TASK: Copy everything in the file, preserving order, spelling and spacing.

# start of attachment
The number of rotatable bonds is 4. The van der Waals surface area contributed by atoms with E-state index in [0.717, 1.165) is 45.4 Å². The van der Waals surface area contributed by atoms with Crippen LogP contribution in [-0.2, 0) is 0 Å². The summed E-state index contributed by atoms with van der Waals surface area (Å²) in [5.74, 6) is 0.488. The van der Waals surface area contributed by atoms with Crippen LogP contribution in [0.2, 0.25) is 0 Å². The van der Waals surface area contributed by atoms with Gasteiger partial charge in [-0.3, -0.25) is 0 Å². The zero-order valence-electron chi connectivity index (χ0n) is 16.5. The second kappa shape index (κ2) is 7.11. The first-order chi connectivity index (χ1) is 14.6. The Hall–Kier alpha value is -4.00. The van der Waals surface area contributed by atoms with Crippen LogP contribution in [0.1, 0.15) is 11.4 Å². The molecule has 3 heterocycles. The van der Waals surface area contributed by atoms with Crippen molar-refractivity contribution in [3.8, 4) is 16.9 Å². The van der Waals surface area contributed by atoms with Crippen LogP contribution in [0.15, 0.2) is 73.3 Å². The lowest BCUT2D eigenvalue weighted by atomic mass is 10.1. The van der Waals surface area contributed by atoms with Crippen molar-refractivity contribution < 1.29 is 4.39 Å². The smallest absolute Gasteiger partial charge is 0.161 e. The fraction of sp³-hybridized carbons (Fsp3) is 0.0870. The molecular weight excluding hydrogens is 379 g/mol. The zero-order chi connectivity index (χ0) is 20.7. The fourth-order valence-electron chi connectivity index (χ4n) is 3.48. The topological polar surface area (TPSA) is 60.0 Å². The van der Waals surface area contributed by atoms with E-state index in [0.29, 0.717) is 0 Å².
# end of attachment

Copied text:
The number of rotatable bonds is 4. The van der Waals surface area contributed by atoms with E-state index in [0.717, 1.165) is 45.4 Å². The van der Waals surface area contributed by atoms with Crippen LogP contribution in [-0.2, 0) is 0 Å². The summed E-state index contributed by atoms with van der Waals surface area (Å²) in [5.74, 6) is 0.488. The van der Waals surface area contributed by atoms with Crippen LogP contribution in [0.2, 0.25) is 0 Å². The van der Waals surface area contributed by atoms with Gasteiger partial charge in [-0.3, -0.25) is 0 Å². The zero-order valence-electron chi connectivity index (χ0n) is 16.5. The second kappa shape index (κ2) is 7.11. The first-order chi connectivity index (χ1) is 14.6. The Hall–Kier alpha value is -4.00. The van der Waals surface area contributed by atoms with Crippen LogP contribution in [0.1, 0.15) is 11.4 Å². The molecule has 3 heterocycles. The van der Waals surface area contributed by atoms with Crippen molar-refractivity contribution in [3.8, 4) is 16.9 Å². The van der Waals surface area contributed by atoms with Crippen LogP contribution in [0.15, 0.2) is 73.3 Å². The lowest BCUT2D eigenvalue weighted by atomic mass is 10.1. The van der Waals surface area contributed by atoms with Crippen molar-refractivity contribution < 1.29 is 4.39 Å². The smallest absolute Gasteiger partial charge is 0.161 e. The fraction of sp³-hybridized carbons (Fsp3) is 0.0870. The molecular weight excluding hydrogens is 379 g/mol. The zero-order chi connectivity index (χ0) is 20.7. The fourth-order valence-electron chi connectivity index (χ4n) is 3.48. The topological polar surface area (TPSA) is 60.0 Å². The van der Waals surface area contributed by atoms with E-state index in [0.29, 0.717) is 0 Å².